10. Medicine at Midnight (2021)
Understandably eager to experiment a bit as their band celebrated its quarter-century anniversary, the Foos trotted out too many ill-fitting ‘80s Duran Duran- and David Bowie-ish grooves (the title track, “Shame Shame”) and backing vocalists (the “na-na-na’s” on opener “Making a Fire” may be the most unwelcome sounds in their entire catalog) on their inconsistent final album with Hawkins. “No Son of Mine” kicks up a decent racket and “Holding Poison” is a wonderful showcase for Hawkins’ versatility in spite of a guitar melody that recalls the Knack, but “Chasing Birds” is the closest the Foos have ever come to lite-rock, and the galloping “Love Dies Young” is a needless attempt at Killers-style drama.
9. Sonic Highways (2014)
The “concept” of a concept album can often be more interesting than the album itself, a conundrum the Foos never quite transcend on this overlong accompaniment to an HBO documentary series of the same name. The band recorded one track in eight different cities, pooling influences and guests from Chicago underground rock, Washington, D.C. punk and hardcore, slick Nashville country, and horn-forward New Orleans jazz. If you ever needed to hear Grohl duet with Death Cab for Cutie’s Ben Gibbard, that’s here too (“Subterranean”). Overall, Sonic Highways is mostly fun enough to warrant repeat listens, particularly thanks to songs such as the Joe Walsh-assisted banger “Outside” and “The Feast and the Famine,” which joyously nicks a couple of Fugazi riffs on its way to a big, strutting chorus.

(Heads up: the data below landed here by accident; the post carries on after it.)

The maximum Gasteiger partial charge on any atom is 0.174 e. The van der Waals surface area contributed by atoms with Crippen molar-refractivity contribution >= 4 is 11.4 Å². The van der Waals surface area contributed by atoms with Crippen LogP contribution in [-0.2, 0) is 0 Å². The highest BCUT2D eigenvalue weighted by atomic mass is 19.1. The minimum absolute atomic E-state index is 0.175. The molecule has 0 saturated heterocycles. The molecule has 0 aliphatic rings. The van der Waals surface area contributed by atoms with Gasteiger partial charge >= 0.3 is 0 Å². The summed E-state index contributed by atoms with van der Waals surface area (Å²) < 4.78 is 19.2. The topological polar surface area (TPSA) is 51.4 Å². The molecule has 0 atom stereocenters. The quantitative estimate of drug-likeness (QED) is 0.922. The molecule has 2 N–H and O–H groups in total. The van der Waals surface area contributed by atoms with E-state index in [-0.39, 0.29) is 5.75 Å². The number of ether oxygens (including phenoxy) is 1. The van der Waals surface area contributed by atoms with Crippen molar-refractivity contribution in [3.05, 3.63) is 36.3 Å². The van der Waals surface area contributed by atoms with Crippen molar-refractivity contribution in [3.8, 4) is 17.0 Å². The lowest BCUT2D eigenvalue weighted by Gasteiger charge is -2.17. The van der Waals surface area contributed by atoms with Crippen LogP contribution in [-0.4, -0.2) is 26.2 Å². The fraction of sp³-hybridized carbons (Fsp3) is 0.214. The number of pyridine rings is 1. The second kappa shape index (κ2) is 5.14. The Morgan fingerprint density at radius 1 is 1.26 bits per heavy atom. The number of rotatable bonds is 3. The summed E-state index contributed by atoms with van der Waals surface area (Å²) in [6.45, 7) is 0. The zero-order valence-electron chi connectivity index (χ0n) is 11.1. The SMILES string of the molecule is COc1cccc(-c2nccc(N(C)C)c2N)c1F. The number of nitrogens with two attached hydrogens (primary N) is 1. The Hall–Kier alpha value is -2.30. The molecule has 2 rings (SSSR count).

8. In Your Honor (2005)